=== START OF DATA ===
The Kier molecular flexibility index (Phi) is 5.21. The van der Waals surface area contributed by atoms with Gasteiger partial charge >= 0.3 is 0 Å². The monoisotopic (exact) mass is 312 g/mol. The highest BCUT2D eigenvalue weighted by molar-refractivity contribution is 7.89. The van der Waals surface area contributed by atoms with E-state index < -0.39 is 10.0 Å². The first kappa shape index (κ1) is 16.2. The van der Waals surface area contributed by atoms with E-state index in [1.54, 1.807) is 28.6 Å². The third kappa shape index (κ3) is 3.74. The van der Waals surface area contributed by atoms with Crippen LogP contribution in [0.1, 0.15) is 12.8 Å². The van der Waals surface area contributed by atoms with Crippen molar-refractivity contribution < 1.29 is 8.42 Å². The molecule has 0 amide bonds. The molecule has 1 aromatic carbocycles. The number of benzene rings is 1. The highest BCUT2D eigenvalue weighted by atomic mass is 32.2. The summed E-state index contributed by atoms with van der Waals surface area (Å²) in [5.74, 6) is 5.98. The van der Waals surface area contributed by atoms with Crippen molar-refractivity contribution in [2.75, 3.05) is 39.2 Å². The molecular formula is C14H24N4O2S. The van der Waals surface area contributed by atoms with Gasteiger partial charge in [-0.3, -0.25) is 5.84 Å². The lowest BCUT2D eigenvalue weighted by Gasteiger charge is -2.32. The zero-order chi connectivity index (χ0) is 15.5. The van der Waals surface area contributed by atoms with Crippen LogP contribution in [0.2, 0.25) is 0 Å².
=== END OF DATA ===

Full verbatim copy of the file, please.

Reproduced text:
The Kier molecular flexibility index (Phi) is 5.21. The van der Waals surface area contributed by atoms with Gasteiger partial charge >= 0.3 is 0 Å². The monoisotopic (exact) mass is 312 g/mol. The highest BCUT2D eigenvalue weighted by molar-refractivity contribution is 7.89. The van der Waals surface area contributed by atoms with E-state index < -0.39 is 10.0 Å². The first kappa shape index (κ1) is 16.2. The van der Waals surface area contributed by atoms with E-state index in [1.54, 1.807) is 28.6 Å². The third kappa shape index (κ3) is 3.74. The van der Waals surface area contributed by atoms with Crippen LogP contribution in [0.1, 0.15) is 12.8 Å². The van der Waals surface area contributed by atoms with Crippen molar-refractivity contribution < 1.29 is 8.42 Å². The molecule has 0 amide bonds. The molecule has 1 aromatic carbocycles. The number of benzene rings is 1. The highest BCUT2D eigenvalue weighted by atomic mass is 32.2. The summed E-state index contributed by atoms with van der Waals surface area (Å²) in [5.74, 6) is 5.98. The van der Waals surface area contributed by atoms with Crippen molar-refractivity contribution in [2.75, 3.05) is 39.2 Å². The molecular formula is C14H24N4O2S. The van der Waals surface area contributed by atoms with Gasteiger partial charge in [-0.3, -0.25) is 5.84 Å². The lowest BCUT2D eigenvalue weighted by Gasteiger charge is -2.32. The zero-order chi connectivity index (χ0) is 15.5. The van der Waals surface area contributed by atoms with Crippen LogP contribution in [0.2, 0.25) is 0 Å².